HSE Guidance on hand arm vibration

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The HSE Guidance on hand arm vibration, L140, has been updated but the Control of Vibration at Work Regulations 2005 have not changed and neither has HSE’s policy. The HSE emphasis is, as ever, on control.

There have been some minor changes to associated legislation since the previous version in 2005. These changes are described in the new guidance as follows: ‘A revised Machinery Directive (2006/42/EC) came into force across Europe on 29 December 2009, implemented in the UK as the Supply of Machinery (Safety) Regulations (SMR) 2008. Harmonised standards supplementing and elaborating on the requirements of the Machinery Directive have improved the information about vibration being supplied with powered hand tools.’

The HSE website has been providing information on sources of vibration magnitude (https://www.hse.gov.uk/vibration/hav/source-vibration-magnitude-app3.pdf) for a few years now and has also recently produced a new version of the HSE vibration exposure calculator (https://www.hse.gov.uk/vibration/hav/vibrationcalc.htm) which now has vibration magnitudes associated with a drop-down list of tools.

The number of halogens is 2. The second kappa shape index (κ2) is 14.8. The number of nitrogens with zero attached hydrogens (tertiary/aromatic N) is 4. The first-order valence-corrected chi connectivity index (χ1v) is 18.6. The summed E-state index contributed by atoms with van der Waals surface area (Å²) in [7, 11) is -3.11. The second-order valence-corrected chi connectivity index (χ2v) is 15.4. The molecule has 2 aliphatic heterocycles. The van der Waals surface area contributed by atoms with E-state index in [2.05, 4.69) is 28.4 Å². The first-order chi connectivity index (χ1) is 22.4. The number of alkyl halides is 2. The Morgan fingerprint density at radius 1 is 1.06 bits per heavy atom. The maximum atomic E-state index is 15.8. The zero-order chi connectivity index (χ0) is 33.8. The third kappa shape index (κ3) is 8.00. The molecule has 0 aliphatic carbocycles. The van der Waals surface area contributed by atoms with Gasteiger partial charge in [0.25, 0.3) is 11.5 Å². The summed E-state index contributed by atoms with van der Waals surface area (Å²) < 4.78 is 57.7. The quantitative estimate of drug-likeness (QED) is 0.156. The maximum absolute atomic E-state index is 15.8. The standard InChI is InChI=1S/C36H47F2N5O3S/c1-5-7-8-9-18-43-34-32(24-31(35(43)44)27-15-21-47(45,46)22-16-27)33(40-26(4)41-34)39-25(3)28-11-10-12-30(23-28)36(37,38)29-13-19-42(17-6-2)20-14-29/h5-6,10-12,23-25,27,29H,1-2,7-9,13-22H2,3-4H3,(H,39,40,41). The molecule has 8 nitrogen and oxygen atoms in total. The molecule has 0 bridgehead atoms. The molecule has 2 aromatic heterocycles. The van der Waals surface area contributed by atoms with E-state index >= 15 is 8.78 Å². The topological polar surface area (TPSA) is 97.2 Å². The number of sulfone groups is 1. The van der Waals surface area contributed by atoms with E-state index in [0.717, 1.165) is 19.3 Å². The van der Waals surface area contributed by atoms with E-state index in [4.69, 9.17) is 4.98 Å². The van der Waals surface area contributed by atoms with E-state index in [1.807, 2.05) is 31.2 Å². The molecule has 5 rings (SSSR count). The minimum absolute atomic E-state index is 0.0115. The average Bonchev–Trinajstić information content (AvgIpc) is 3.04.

All this information is provided to help duty holders establish what actions are necessary and to prioritise those actions so that the highest exposures are controlled first. It’s not necessary (and also often not possible) to assess exposure precisely to establish which are the biggest risks. Measuring, monitoring and recording vibration exposure is not control, and it is control that is the key to protecting and preserving workers’ health. So most resources should be put into controlling exposures to as low as reasonably practicable. Have we said control enough times yet?

Sensible and practical control of risk, as emphasised in the HSE guidance, would involve for example: finding new/alternative ways of doing the work to avoid vibration exposure altogether or reducing it to a minimum; selecting better, efficient, ergonomic tools where their use is unavoidable and maintaining them in good working order; controlling exposure times through appropriate planning and management of the work; and ensuring workers keep warm and dry.

Finch experts have a depth of experience and can assist in sensible, practical assessment and control of vibration risks.